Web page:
John Zorn directing Masada String Trio, Bar Kokhba
& Masada at The Barbican Centre, 25 January 2000
It was evident from the names of the three overlapping ensembles that this was to be a concert in which Zorn would be drawing on his Jewish heritage. Nor was it surprising to anyone present at his 1988 concert, 'Modern Chamber Music', that he would be presenting us with an altogether 'cooler' persona than that of the spiky postmodernist of Naked City - the enfant terrible of New York's Knitting Factory having turned, for the present at least, into a benignly laid-back figure with long hair, a baggy tee-shirt & camouflage pants.
The first set of the evening featured the Masada String Trio: Mark Feldman (violin), Erik Friedlander (cello) & Greg Cohen (bass). Anyone expecting the challenging & often screechy sound of Zorn's work for string quartet - Forbidden Fruit, for string quartet & turntables, for example, or Cat O'Nine Tails (Tex Avery Directs the Marquis de Sade) - [Kronos Quartet Short Stories, Elektra Nonesuch 7559-79310-2] - was in for a disappointment. What was offered was a series of short dance-like pieces, with explicit references to the Yiddish traditions of Eastern Europe, & with each of the three musicians called upon to play long stretches of pizzicato. This was an opener of considerable charm, directed by the composer, who sat huddled on the floor at the front of the stage. The brevity of the pieces, each typically three to four minutes long, made for a somewhat fragmented first set: charming, but including nothing that would frighten the horses.
The second ensemble, Bar Kokhba, takes its name from the Jewish freedom fighter Simeon Bar Kokhba, hailed by some as the Messiah, who launched a revolt against the Romans in 132 AD. This was a six-piece group in which the earlier trio was expanded by Zorn's old side-kick Joey Baron on drums, Cyro Baptista, percussion & Marc Ribot, electric guitar. The presence of the two percussion players & Ribot's solid, quite spare guitar work gave the group a very pleasing density of texture. The music they performed very much recalled Zorn's Film Works of the late 80's. Again Zorn conducted, this time from a chair at the side of the stage, with a minimal gestural range - a 'gimme, gimme' hand movement, alternating with a palms-outward instruction to 'cool it'. And coolness, along with a lush, slightly cloying lyricism, was what we got. The cheerfully bouncy Baron seemed throughout to be held in check, though his interplay with the (to my ear) over-slick Baptista was impeccable; in the same way Ribot's performance, on an instrument actually designed to be played pizzicato, offered a needed counterweight to the rather oversweet plucking of the other string players. As in the first set, the music was faultless in its execution, but left one longing for the playful anarchy which characterises Zorn's own performances on saxophone. It was disappointing that (contrary to the note on the flyer) the composer did not himself play with the larger ensemble.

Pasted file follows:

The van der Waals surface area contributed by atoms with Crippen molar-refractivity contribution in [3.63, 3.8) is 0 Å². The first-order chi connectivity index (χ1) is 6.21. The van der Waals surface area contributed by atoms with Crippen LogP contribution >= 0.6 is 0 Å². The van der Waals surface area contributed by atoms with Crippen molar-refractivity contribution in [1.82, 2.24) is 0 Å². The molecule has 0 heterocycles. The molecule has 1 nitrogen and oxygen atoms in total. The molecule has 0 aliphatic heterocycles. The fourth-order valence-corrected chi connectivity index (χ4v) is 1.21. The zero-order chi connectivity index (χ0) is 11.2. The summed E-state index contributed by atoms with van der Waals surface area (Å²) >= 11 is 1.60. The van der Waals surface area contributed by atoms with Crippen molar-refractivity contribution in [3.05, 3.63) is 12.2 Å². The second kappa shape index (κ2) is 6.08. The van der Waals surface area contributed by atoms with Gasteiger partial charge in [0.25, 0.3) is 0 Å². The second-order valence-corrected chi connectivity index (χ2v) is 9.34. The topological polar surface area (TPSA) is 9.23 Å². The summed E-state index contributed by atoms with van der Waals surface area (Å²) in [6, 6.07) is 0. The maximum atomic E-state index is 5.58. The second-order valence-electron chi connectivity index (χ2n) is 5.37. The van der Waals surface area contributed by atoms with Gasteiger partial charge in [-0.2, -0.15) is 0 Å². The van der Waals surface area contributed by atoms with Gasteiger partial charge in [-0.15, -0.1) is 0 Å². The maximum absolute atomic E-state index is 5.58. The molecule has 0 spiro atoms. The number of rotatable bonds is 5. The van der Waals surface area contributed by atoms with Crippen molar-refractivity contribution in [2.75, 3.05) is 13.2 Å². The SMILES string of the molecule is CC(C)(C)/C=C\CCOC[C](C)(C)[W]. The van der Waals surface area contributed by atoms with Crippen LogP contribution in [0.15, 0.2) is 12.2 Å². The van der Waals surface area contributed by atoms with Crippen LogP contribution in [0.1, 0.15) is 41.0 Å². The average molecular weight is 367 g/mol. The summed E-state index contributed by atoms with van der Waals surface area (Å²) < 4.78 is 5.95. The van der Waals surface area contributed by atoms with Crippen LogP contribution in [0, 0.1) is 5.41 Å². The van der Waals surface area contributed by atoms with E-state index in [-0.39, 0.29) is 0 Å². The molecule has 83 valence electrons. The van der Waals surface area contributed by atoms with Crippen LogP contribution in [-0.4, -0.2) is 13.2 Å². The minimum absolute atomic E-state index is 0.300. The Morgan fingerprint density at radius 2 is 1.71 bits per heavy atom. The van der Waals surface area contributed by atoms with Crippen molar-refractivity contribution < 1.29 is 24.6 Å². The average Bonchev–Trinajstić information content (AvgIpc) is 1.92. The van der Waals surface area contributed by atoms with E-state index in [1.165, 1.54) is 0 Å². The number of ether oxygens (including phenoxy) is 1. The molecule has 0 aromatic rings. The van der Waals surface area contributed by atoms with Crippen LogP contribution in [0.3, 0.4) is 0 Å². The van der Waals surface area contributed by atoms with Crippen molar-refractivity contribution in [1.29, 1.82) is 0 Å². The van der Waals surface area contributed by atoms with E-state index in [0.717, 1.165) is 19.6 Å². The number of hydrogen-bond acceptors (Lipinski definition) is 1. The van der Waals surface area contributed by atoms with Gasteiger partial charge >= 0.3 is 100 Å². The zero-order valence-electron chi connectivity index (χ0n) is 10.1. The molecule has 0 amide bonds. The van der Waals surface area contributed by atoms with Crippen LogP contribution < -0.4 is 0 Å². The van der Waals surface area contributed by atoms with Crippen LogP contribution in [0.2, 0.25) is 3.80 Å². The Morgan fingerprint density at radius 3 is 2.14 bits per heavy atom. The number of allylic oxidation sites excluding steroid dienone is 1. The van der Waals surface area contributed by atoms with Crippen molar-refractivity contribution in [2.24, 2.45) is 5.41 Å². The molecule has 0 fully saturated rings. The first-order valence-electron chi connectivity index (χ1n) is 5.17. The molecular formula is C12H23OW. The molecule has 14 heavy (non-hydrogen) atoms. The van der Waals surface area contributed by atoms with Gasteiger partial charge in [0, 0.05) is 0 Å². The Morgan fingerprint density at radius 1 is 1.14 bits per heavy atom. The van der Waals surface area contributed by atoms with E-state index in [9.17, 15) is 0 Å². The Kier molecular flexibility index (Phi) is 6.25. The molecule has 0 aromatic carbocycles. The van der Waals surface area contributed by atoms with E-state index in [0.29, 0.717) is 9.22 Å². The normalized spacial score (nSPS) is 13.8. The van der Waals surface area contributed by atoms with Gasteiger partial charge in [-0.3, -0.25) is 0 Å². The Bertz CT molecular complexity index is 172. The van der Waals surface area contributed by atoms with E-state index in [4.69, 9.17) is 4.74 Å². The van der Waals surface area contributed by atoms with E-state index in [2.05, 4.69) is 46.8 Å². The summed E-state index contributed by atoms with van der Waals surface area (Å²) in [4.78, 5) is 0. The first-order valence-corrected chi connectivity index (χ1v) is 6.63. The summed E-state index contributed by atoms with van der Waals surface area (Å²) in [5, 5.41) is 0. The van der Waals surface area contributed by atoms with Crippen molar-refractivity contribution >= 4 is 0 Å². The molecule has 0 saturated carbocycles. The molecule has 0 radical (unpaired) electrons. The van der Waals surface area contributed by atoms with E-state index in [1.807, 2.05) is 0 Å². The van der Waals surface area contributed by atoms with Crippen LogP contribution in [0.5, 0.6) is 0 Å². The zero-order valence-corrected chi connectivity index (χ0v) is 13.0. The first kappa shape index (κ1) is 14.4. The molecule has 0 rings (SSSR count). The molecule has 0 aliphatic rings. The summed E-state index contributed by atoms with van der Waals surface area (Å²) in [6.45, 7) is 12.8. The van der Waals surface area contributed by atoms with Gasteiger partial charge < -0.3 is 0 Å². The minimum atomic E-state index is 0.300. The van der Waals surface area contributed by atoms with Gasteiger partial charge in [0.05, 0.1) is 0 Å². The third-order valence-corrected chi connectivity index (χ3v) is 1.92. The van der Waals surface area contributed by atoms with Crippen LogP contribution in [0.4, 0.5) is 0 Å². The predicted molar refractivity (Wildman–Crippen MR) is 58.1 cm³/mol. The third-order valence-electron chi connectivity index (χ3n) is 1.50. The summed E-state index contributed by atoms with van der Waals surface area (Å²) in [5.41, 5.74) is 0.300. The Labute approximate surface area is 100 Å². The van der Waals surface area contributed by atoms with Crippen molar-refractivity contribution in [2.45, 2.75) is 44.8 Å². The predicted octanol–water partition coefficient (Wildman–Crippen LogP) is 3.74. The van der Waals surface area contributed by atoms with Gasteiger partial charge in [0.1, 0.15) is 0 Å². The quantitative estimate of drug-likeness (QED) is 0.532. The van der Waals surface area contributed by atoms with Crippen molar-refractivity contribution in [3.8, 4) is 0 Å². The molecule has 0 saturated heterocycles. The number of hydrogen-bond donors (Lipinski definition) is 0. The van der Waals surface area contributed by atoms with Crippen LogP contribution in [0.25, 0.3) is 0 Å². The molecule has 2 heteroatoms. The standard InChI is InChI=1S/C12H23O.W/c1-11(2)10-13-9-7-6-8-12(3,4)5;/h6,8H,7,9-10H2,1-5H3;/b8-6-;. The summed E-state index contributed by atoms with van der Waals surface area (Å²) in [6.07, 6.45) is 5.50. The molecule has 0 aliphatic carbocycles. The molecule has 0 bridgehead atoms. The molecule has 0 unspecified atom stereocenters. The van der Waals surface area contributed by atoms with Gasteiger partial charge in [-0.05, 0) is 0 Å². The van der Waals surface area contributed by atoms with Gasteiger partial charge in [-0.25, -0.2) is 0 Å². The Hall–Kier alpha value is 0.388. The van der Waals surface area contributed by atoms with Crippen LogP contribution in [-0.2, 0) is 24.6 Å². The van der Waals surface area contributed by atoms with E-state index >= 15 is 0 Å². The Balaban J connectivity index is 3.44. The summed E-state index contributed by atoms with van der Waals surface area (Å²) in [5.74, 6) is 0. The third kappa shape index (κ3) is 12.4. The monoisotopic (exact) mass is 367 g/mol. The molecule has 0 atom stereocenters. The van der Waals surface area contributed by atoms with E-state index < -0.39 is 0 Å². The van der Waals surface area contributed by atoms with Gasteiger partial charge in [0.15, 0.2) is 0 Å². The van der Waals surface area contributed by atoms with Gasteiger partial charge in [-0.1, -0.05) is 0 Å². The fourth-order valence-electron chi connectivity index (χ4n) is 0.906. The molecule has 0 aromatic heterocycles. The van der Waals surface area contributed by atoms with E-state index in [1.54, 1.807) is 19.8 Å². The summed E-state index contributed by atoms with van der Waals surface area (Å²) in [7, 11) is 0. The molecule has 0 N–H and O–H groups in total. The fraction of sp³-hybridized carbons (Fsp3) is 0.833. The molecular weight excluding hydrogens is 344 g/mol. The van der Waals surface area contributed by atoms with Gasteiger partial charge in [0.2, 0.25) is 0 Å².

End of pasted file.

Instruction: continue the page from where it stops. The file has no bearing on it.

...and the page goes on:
The third set was the first UK outing, so far as I'm aware, of Masada, the jazz quartet which Zorn has been leading since the mid 90's, & which has to date released no fewer than ten CD's. [The name 'Masada', is derived from the Jewish garrison in which the besieged defenders committed mass suicide rather than sacrifice themselves to the Romans.] The music again had a Jewish flavour, with occasional hints in the composer's own reed playing of Kletzmer, but the presiding genius was clearly Zorn's long-time hero Ornette Coleman. Tightly grouped in the centre of the stage, the quartet (Zorn on alto, Cohen & Baron on bass & drums) also featured Dave Douglas on trumpet. The set was highly energised & exhilaratingly free - Coleman-like 'harmolodic' pieces full of twists & turns, with Baron given a chance to demonstrate his characteristic exuberance & with a fine & inventive interplay between the the two wind instruments, Douglas offering a strong, flurrying performance slightly reminiscent of the young Don Cherry. Zorn himself was on excellent form, pleasing the audience by interspersing his solos with his trademark honks & duck-calls. The final section of the concert was in every respect a more red-blooded affair than the first two.
Anyone wishing to hear the Masada quartet playing similar repertoire could safely buy any of the handsomely (& near identically) packaged CD's on the DIW label. To start at the beginning, try 'Alef', 'Beit' & 'Gimel' [DIW 888/889/890].
To any one unfamiliar with Zorn's work I would unhesitatingly recommend the two CD's he recorded in the late 80's with George Lewis on trombone & Bill Frisell on guitar, 'News for Lulu' & 'More News for Lulu'; [hat Art 6005/6055]; these, in my view, are among the finest jazz recordings of recent years.
[Seen&Heard has dipped a toe into jazz, a musical field considered widely to be as serious and important as many other 'serious' musics. I Saw & Heard John Zorn at The Barbican with my friend Colin Still, documentary film maker and aspiring saxophonist, to whose wide knowledge and expertise I gladly defer.
I enjoyed especially the string trio's expertise, directed by John Zorn with precise gestures, sitting self-effacingly cross-legged on the floor, rather than dominating proceedings from a podium and drawing attention away from the instrumentalists.
Readers' comments about a continuing jazz input would be welcomed? Editor]
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